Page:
Back in Kenmare, enjoy lunch at No. 35, the family-run dining room whose dishes deftly utilise the produce from its farm and the surrounding area. The restaurant incorporates exposed timber beams, hand-cut limestone, stained-glass windows and an open fire, guaranteeing a warm, nurturing environment for intrepid explorers like you.
Shining bright on the periphery of the superlative Killarney is the five-star Europe Hotel & Resort, famed for its effortless opulence, comfort and heavenly location. Savour the still waters of Loch Léin, framed by the MacGillycuddy’s Reeks mountains, before spending a restorative afternoon in the onsite spa, ESPA.
This sanctuary of tranquillity has been designed to echo the surrounding environment and, guided by a holistic philosophy, offers a vast selection of lavish treatments, rituals and facilities to nourish the body — inside and out.
If you can relinquish your allegiance to the Europe Hotel, visit Killarney’s Lake Room Restaurant, where Irish favourites are served with modern European flourishes. An international wine list complements dishes like pan-seared halibut and guinea fowl, while a nightcap in the neighbouring Heights Lounge and Piano Bar is the perfect end to the perfect day.
Morning and Afternoon
While embarking on your unforgettable expedition along the Wild Atlantic Way, your camera will undoubtedly be put to good use — after heading west, allow George from Dingle Darkroom to put it to even better use. His workshops and tours brilliantly combine uncovering the Dingle Peninsula’s hidden gems with practical techniques about how best to capture them.
The Boatyard Restaurant exemplifies the charm and beauty of Dingle, one of Ireland’s most popular destinations. From pier to platter, its menus well-nigh offer the entire contents of the Atlantic Ocean, from lobster to crab claws, prawns to monkfish — ideal fuelling during your Irish exploits.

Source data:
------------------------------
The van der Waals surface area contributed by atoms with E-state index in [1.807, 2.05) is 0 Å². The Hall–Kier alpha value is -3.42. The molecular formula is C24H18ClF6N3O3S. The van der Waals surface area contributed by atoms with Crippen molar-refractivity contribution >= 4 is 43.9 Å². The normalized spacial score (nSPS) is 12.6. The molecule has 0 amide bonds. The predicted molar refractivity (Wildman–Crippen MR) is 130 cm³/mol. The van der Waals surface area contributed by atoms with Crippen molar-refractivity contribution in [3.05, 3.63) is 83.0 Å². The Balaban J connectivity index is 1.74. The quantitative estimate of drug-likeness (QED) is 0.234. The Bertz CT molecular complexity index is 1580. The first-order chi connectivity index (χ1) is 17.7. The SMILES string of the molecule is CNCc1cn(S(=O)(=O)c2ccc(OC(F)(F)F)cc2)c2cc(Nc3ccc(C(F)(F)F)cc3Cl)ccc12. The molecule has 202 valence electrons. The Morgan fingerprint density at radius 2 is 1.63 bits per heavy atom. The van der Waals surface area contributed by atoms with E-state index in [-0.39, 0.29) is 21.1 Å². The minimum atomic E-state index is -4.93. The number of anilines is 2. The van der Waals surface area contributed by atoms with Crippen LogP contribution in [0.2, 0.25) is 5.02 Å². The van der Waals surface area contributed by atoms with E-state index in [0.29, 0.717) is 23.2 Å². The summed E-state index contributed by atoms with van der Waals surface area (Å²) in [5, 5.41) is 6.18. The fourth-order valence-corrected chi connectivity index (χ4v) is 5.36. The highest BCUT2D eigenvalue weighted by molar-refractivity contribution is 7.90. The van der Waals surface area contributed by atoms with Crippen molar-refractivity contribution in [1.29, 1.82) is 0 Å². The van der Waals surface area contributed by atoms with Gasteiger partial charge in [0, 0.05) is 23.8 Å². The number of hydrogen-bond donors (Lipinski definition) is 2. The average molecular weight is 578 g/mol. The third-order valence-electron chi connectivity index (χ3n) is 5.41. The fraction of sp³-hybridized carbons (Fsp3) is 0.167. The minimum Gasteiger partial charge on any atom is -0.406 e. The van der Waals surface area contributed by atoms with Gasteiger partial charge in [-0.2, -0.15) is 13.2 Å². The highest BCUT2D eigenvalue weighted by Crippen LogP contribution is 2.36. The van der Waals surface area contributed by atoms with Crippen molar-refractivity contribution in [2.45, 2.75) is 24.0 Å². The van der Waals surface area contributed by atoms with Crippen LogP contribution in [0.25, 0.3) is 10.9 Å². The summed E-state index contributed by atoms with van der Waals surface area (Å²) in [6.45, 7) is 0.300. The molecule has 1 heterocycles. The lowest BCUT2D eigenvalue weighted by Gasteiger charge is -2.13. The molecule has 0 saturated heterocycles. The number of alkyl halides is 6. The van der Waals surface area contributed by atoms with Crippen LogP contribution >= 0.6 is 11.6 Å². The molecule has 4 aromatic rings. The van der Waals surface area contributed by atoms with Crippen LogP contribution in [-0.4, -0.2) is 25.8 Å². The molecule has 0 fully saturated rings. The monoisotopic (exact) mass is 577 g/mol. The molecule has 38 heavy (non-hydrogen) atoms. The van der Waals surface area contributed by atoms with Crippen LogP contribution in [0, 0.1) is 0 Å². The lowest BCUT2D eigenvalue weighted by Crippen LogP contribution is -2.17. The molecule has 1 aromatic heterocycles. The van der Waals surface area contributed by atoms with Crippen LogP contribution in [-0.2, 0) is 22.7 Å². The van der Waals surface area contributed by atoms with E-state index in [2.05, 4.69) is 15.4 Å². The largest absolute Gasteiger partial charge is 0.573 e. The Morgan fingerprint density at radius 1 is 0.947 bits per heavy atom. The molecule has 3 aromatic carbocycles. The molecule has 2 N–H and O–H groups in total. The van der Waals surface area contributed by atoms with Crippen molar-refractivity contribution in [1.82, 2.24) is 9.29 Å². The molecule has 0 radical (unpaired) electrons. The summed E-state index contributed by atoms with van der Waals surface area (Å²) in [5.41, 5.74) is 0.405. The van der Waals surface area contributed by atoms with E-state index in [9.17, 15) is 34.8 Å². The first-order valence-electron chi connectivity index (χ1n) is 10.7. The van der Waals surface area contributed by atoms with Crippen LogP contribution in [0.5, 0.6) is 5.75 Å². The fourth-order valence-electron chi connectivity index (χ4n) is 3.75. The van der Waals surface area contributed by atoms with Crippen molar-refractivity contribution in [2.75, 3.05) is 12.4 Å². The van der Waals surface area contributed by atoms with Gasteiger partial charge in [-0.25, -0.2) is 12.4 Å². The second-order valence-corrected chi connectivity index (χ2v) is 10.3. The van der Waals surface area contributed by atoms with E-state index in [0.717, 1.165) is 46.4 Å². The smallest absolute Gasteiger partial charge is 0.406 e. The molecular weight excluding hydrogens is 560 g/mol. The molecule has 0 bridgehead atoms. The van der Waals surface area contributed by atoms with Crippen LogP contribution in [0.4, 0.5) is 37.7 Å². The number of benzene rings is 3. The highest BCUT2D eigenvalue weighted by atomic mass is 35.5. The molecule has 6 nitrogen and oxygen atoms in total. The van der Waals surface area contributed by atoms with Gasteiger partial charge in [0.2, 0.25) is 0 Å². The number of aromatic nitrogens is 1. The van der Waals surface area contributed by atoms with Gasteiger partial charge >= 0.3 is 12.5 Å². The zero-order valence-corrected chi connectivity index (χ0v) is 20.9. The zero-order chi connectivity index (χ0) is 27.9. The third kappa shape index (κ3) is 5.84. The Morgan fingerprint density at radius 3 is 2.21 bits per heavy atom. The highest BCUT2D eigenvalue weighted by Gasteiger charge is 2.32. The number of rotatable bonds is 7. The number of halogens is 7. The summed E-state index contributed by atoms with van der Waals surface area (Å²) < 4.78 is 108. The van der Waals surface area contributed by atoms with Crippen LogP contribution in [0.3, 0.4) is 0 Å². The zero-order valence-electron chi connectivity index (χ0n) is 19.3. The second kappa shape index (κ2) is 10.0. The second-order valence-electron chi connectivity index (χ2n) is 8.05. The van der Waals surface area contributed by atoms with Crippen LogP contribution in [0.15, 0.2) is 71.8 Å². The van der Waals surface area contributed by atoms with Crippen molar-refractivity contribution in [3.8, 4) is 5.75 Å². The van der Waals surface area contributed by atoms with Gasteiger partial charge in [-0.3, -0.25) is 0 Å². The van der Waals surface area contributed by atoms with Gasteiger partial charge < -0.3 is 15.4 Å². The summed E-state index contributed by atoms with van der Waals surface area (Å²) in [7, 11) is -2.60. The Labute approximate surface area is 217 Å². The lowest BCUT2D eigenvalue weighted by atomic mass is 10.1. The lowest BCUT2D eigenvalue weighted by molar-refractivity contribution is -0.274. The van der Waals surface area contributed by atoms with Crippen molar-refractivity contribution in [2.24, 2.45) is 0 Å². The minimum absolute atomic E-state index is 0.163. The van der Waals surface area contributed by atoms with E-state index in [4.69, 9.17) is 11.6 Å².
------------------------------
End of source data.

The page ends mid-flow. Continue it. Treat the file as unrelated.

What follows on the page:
Appetite sated, try out your sea legs again with Dingle Dolphin Boat Tours, the provider of seafaring adventures since 1987. En route to the spectacular Great Blasket Island — uninhabited by its Irish-speaking population since 1954 but now classified as a Special Area of Conservation — you’ll glimpse marine wildlife such as dolphins, seals, puffins and, possibly, whales.
Dingle faces competition for Ireland’s most enchanting destination from Adare in County Limerick, a two-hour drive north. Among the hanging baskets and castle ruins is 1826 Adare — the rustic restaurant housed in one of the village’s famous thatched cottages and overseen by award-winning chef Wade Murphy, who has previously worked in top kitchens in London, Chicago and Egypt.
For your final night, check into Adare Manor, regularly voted as one of Ireland's top hotels. This gothic masterpiece, encircled by 840 acres of pristine parkland, will astonish you — although, thanks to the celebrated service, it offers prestige without pretence, magic without nonsense.
Spend the morning immersed in the splendour of Adare Manor. Try an onsite activity, like fishing, archery or playing padel, the racquet sport currently sweeping mainland Europe. Another popular option is the Gun Dog Experience, a charming tribute to the era when Adare Manor was a private country estate — then, gun dogs played an integral role during the shooting season. Learn about Labradors’ detailed training, cultivating an impenetrable bond with their humans.
Before departing for the airport, enjoy Irish cuisine in the estate’s award-winning Carriage House. Under the colonnade, rotunda, chandeliers and exquisite vaulted ceiling is an exceptional grill restaurant abounding with local artisan produce.
Travel the 35-minute drive to Shannon Airport, equipped with a heart bursting with inspiration, joy and memories to last a lifetime.
Ready to indulge in your own luxury road trip adventure across Ireland? Then start planning on the official Tourism Ireland website.